|Li, Jillian -|
|Qin, Haoran -|
|Wu, Jie -|
|Sadd, Ben -|
|Wang, Xiuhong -|
|Peng, Wenjun -|
Submitted to: PLoS One
Publication Type: Peer Reviewed Journal
Publication Acceptance Date: September 18, 2012
Publication Date: November 7, 2012
Citation: Li, J., Qin, H., Wu, J., Sadd, B.M., Wang, X., Evans, J.D., Peng, W., Chen, Y. 2012. The prevalence of parasites and pathogens in Asian honeybees, Apis cerana, in China. PLoS One. 7(11):e47955. Interpretive Summary: A growing body of evidence has implicated parasites and pathogens as the major causes of worldwide decline in honey bee populations. The study of the pathogen/parasite prevalence in different host species can provide important insight into the dynamics of host-pathogen interactions for designing pathogen/parasite control strategies. Using molecular approaches, a nationwide survey was conducted to investigate the distribution and prevalence of parasites/pathogens linked to European honey bee colony collapse in Asian honey bees in China. The results of this nationwide screen show that parasites and pathogens that have caused serious problems in European honeybees can be found in native honeybee species kept in Asia. The presence of these parasites and pathogens may have considerable implications for an observed population decline of Asian honeybees. The findings from this study showcase the need for increased surveillance for pathogens/parasites as an integrated part of bee health management programs.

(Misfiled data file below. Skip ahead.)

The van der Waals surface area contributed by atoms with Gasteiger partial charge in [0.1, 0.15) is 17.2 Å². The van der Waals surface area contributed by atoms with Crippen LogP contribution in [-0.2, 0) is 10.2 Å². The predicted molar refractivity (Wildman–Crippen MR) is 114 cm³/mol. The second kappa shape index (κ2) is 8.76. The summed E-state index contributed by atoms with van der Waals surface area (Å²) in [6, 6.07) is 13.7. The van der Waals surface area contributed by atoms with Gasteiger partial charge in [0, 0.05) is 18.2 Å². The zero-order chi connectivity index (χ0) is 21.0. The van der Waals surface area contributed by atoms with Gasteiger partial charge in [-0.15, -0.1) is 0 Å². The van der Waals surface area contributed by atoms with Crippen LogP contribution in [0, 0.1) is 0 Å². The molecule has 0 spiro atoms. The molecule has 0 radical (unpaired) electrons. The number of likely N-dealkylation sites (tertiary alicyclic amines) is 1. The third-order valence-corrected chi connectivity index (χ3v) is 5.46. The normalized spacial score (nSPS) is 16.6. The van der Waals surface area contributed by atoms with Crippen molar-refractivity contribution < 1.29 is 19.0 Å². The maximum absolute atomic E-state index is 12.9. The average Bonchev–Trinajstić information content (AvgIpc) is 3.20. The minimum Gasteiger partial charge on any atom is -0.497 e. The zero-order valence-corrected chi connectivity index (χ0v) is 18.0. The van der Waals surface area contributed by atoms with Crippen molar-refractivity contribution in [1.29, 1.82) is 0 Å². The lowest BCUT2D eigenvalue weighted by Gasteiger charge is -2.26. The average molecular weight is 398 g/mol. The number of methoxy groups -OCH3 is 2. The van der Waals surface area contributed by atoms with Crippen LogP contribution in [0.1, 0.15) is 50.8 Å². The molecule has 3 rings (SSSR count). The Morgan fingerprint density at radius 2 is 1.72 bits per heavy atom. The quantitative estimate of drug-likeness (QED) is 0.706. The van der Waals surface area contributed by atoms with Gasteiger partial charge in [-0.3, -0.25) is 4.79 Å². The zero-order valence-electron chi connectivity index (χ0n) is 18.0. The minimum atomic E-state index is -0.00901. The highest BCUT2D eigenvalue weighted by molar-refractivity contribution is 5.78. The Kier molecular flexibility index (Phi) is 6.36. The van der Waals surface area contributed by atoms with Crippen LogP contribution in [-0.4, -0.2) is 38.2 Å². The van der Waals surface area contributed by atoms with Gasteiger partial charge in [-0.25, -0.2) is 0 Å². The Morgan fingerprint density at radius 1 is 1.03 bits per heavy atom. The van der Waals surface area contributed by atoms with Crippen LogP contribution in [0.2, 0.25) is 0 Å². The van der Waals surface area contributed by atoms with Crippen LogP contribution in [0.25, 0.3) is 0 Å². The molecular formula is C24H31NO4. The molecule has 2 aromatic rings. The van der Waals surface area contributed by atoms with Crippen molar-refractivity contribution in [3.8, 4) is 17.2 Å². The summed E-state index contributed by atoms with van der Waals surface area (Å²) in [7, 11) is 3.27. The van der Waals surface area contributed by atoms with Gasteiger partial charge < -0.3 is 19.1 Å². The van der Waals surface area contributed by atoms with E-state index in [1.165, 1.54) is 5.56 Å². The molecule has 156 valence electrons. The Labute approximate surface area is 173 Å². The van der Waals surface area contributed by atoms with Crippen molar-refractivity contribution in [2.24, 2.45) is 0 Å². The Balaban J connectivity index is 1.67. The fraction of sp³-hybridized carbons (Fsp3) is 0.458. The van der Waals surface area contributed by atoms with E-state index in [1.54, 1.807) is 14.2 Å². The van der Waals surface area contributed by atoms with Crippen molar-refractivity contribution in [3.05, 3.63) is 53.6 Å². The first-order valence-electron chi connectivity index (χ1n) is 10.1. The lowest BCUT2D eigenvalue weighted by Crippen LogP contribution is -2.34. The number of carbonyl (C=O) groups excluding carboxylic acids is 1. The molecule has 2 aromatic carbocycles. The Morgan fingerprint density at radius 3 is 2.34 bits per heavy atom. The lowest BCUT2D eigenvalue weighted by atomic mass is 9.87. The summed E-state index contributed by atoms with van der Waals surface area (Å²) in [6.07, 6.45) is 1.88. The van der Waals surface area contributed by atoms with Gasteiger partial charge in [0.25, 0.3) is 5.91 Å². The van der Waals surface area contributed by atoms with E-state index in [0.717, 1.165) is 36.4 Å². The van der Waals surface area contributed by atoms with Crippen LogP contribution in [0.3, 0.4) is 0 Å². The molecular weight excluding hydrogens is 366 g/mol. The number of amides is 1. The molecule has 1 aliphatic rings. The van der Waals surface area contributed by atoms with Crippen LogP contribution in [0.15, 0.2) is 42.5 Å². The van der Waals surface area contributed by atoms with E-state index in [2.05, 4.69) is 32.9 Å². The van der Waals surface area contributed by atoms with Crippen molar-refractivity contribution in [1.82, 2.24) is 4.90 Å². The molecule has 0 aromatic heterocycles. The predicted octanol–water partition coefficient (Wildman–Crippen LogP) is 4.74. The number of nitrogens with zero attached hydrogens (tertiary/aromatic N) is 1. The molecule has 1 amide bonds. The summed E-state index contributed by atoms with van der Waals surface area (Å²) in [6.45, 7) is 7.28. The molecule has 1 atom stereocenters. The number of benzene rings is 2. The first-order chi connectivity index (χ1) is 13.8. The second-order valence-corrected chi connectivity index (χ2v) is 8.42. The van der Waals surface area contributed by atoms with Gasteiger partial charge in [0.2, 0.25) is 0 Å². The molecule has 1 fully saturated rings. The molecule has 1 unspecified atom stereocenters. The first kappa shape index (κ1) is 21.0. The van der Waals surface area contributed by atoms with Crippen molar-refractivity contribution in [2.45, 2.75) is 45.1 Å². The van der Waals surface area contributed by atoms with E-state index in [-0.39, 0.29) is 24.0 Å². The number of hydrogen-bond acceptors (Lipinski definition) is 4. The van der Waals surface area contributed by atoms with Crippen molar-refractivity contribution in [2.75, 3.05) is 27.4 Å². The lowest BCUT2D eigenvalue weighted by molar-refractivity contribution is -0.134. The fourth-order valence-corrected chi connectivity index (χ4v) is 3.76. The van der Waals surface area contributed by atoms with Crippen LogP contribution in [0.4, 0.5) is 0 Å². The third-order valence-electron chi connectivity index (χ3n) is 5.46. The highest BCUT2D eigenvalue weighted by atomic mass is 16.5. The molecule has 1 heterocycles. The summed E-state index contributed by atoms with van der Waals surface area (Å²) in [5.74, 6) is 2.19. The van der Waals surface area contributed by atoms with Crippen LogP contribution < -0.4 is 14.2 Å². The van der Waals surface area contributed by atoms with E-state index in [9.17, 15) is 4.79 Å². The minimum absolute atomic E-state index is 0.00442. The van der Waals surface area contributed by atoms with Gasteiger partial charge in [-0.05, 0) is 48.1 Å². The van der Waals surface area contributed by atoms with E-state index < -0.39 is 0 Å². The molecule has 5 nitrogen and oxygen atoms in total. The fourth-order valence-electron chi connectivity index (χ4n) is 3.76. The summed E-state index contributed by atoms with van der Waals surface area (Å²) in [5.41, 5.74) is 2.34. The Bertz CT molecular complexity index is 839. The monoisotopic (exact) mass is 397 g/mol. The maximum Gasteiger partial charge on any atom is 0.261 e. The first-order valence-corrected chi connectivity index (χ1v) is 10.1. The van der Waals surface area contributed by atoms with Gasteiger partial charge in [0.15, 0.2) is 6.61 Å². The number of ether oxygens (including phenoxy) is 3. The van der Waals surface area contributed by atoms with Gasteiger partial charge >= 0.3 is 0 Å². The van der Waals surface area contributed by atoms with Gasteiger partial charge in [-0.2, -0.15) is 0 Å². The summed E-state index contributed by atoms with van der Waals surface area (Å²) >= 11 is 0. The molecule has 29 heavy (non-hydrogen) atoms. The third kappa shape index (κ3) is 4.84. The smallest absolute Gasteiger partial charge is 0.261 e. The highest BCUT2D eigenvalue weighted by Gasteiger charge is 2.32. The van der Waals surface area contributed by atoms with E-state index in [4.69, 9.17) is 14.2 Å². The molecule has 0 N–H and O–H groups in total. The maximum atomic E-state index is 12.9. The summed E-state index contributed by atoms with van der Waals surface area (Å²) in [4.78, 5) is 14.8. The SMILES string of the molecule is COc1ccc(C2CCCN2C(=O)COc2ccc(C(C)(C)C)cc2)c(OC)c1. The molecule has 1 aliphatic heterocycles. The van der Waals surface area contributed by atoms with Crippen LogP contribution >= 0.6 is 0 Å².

Technical Abstract: Pathogens and parasites threaten the health and well-being of honeybees, key pollinators of agricultural crops and flowers worldwide. We conducted a nationwide survey to determine the occurrence and prevalence of pathogens and parasites in Chinese populations of the Asian honeybee species, Apis cerana. Our study provides evidence of infections of A. cerana by pathogenic Deformed wing virus (DWV), Black queen cell virus (BQCV), Nosema ceranae, and a species of Crithidia. The two viral species and Nosema ceranae have been linked to population declines of European honeybees, A. mellifera, and bumble bees. However, the prevalence of DWV, a virus that causes widespread infection in A. mellifera, was low, arguably a result of the greater ability of A. cerana to resist the ectoprasitic mite Varroa destructor, an efficient vector of DWV. Analyses of microbial communities from the A. cerana digestive tract showed that Nosema infection could have detrimental effects on the gut microbiota. Workers infected by N. ceranae tended to have lower bacterial quantities, with these differences being significant for the Bifidobacterium and Pasteurellaceae bacteria. The results of this nationwide screen show that parasites and pathogens that have caused serious problems in European honeybees can be found in native honeybee species kept in Asia. Environmental changes due to new agricultural practices and globalization may facilitate the spread of pathogens into new geographic areas. The foraging behavior of pollinators that are in close geographic proximity likely have played an important role in spreading of parasites and pathogens over to new hosts. Phylogenetic analyses provide insights into the movement and population structure of these parasites, suggesting a bidirectional flow of parasites among pollinators. The presence of these parasites and pathogens may have considerable implications for an observed population decline of Asian honeybees.